- Now go to your API name — listed in the left-hand navigation — click on the “actions” drop down, and select “create resource.”
- Select your newly-created resource and choose “create method.” Choose a POST. Here, you will choose our AWS Lambda Function. To do this, select “mailfwd” from the drop down.
- After saving the form above, Click on the “action” menu and choose “deploy API.” You will see final resources and methods something like below:
- Now get your Restful API URL from the “stages” tab as shown in the screenshot below. We will use this URL on our “contact us” HTML page to send the request with all user information.
- Make sure to Enable CORS in the API Gateway or you’ll get an error:”Cross-Origin Request Blocked: The Same Origin Policy disallows reading the remote resource at https://abc1234.execute-api.us-east-1.amazonaws.com/02/mailme. (Reason: CORS header ‘Access-Control-Allow-Origin’ missing).”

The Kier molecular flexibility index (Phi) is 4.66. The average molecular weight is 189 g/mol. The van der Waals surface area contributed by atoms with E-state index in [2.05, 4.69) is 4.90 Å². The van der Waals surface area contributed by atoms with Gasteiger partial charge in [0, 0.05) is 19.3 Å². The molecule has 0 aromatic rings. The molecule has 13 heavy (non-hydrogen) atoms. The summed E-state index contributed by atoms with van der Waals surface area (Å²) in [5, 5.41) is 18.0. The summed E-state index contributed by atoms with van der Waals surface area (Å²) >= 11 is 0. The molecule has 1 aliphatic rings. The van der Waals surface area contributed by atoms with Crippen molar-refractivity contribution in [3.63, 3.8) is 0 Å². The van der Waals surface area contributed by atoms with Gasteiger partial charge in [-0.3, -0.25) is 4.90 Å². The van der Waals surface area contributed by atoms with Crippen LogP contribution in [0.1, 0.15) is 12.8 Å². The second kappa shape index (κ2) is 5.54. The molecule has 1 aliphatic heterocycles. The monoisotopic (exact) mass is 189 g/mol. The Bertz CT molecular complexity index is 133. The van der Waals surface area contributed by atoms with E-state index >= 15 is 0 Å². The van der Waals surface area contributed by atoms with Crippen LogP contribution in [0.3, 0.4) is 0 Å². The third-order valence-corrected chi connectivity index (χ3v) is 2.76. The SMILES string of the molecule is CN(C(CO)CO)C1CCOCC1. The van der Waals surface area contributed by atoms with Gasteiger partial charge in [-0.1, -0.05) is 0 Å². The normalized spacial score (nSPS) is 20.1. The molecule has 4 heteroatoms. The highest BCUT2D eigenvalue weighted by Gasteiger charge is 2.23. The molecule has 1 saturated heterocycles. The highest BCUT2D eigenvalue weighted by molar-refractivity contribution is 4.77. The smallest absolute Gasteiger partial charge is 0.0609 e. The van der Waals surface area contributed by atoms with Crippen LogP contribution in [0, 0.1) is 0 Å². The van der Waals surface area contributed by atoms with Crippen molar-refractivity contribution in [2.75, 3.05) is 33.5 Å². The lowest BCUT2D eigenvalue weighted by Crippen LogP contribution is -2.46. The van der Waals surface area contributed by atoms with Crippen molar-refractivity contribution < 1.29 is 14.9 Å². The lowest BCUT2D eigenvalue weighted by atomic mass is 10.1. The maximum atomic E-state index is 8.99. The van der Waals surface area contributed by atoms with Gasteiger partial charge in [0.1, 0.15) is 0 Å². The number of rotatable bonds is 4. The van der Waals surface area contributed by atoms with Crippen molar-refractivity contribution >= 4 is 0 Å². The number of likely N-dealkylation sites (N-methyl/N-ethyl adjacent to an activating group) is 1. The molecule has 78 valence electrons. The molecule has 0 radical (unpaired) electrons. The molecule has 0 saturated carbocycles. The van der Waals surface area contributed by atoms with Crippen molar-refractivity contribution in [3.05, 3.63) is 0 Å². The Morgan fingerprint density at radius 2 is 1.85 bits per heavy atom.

Setup Amazon SES
Amazon SES requires that you verify your identities (the domains or email addresses that you send email from) to confirm that you own them, and to prevent unauthorized use. Follow the steps outlined in the Amazon SES user guide to verify your sender e-mail.
Connecting it all Together
Since we created our AWS Lambda function and provided the API-endpoint access using API gateway, it’s time to connect all the pieces together and test them. Put following JQuery code in your ContactUs HTML page <head> section. Replace URL variable with your API Gateway URL. You can change field validation as per your need.
Now you should be able to submit your contact form and start receiving email notifications when a form is completed and submitted.
Here we are addressing a common use case — a simple contact form — which is important for any small business hosting their website on Amazon S3. This post should help make your static website more dynamic without spinning up any server.
Have you had challenges adding a “contact us” form to your small business website?
About the author
Saurabh Shrivastava is a Solutions Architect working with global systems integrators. He works with our partners and customers to provide them architectural guidance for building scalable architecture in hybrid and AWS environment. In his spare time, he enjoys spending time with his family, hiking, and biking.